Congressional Black Caucus asks feds to show “compassion” for Haitians in U.S.

Members of the Congressional Black Caucus joined a growing chorus of voices calling on the Trump administration to show compassion for tens of thousands of Haitians who are at risk of being deported back to Haiti under a federal agency recommendation.

In a letter sent to Department of Homeland Secretary John Kelly Tuesday, the bipartisan House caucus asks the administration to “show compassion” and extend Haiti’s Temporary Protected Status designation for another 18 months.

The plea comes on the heels of a recommendation by acting director of U.S. Citizenship and Immigration Services, James McCament, that the special immigration status, often referred to as TPS, be extended for only six months past the current July 22 expiration date. Under that recommendation, TPS for Haitians would end Jan. 22.

McCament issued the recommendation to Kelly in an April 10 memo. Kelly has until May 23 to decide. If no decision is made, TPS will be automatically extended for six months, according to federal law. Haitians received TPS after the devastating 2010 earthquake in the Caribbean country. A recommendation for its extension after Hurricane Matthew hit Haiti in 2016 was never acted upon.

The recommendation to end TPS has fueled at least two petitions from Haitian activists, letters from Republican and Democratic lawmakers and 416 faith-based leaders and organizations, and editorials in publications including the Miami Herald, Washington Post and New York Times.

“Failing to reissue TPS at this critical juncture would be a grave mistake that would mean sending tens of thousands of Haitians back to a country that is struggling with disease, nutritional insecurity, and possible natural disaster,” the black congressional lawmakers wrote. “Instead of undertaking this drastic and irreversible action, we call upon you to show compassion for this struggling community and allow them to remain here for an additional 18 months as Haiti continues to rebuild.”

In his recommendation, McCament notes that while Hurricane Matthew in October “contributed to suffering in Haiti,” the suffering was only confined to three of the country’s 10 geographical regions and “the damage did not halt Haiti’s overall recovery trajectory.”

“Haiti is the poorest country in the western hemisphere, and it had enormous problems long before the 2010 earthquake,” the McCament memo states. “Even before the earthquake, the Haitian government could not or would not deliver core functions to the majority of its people.”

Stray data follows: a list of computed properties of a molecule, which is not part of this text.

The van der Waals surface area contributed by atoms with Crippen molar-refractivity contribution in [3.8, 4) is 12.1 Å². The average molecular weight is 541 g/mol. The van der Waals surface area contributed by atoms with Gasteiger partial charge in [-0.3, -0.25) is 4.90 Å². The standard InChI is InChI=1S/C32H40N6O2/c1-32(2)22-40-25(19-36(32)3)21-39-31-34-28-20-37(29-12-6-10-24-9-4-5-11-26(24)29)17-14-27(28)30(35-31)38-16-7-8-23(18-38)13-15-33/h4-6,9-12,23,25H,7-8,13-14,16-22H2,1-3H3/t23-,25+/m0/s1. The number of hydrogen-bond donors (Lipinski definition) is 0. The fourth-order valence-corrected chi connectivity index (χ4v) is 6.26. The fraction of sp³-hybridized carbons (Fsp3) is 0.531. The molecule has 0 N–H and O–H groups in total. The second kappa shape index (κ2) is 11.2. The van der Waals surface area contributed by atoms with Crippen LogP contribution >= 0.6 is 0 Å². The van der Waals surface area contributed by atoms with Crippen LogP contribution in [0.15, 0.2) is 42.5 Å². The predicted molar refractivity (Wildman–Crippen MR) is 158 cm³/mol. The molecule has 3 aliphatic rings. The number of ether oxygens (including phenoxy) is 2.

Rep. Yvette Clarke, D-New York, who spearheaded the black caucus letter, disagrees with McCament’s analysis.

“This is a reckless, shortsighted, and simply unacceptable decision on his part,” Clarke said during a call Tuesday sponsored by the Center for American Progress Action Fund, an immigration advocacy group that has been monitoring the issue. “[Haitian nationals] depend on TPS to avoid returning to extremely dangerous conditions in their home country.”

The TPS designation requires analysis by agencies including the Office of Policy and Strategy within the U.S. Citizenship and Immigration Services, which looks at whether a country can absorb the return of its nationals.

Leon Rodriguez, a former director of U.S. Citizenship and Immigration Services in the Obama administration, was in charge during two of Haiti’s designation periods.

“Often what we find in countries that get designated for Temporary Protected Status is you have a breakdown of government institutions. You have housing shortages, ongoing food shortages, a weakness of public safety... and a variety of other conditions that make it difficult for people to return to those countries,” Rodriguez said during the call.

Rodriguez said countries ending up with TPS were often already pretty fragile prior to the triggering event for the designation.

“I think that is to some degree true in the case of Haiti,” Rodriguez said. “The inability of the country to satisfactorily reabsorb its nationals is one that in fact persists for quite a long time so in the case of Haiti that’s a relatively short length of TPS. The country’s only been designated for roughly seven years. There are a handful of countries that in fact have had TPS for much longer.”

The decision on Haiti, Rodriguez added, will likely set an important precedent for the Trump administration as it considers what will happen with other TPS-designated nations, such as El Salvador and Honduras, set to come up for renewal next year.

Dr. Paul Farmer, who served as United Nations deputy special envoy to former U.S. President Bill Clinton after the earthquake, said he believes Haiti meets all the criteria for the designation.

While Haiti, with the help of the international community, managed to remove the rubble after the quake and build a new state-of-the-art hospital in the Central Plateau with Farmer’s charity organization, Partners In Health, conditions have not improved widely across the country, Farmer said.

There has been a “tardiness in the rebuilding” of facilities, he said, and a cholera epidemic that has not been brought under control. “Resources that have been pledged have not been delivered.”

A renowned physician, Farmer has spent the last 30 years moving between Haiti and Harvard University, where he is an attending physician at its teaching hospital. There are about 5,000 Haitians employed at the hospital, he said.

“I would just ask people who are thinking about U.S. interests to imagine running a hospital in Boston, New York or Miami without Haitians who also send home remittances, which increases the stability of their families,” he said. “This would be disruptive not only for families involved but also I believe for a number of institutions including hospitals.”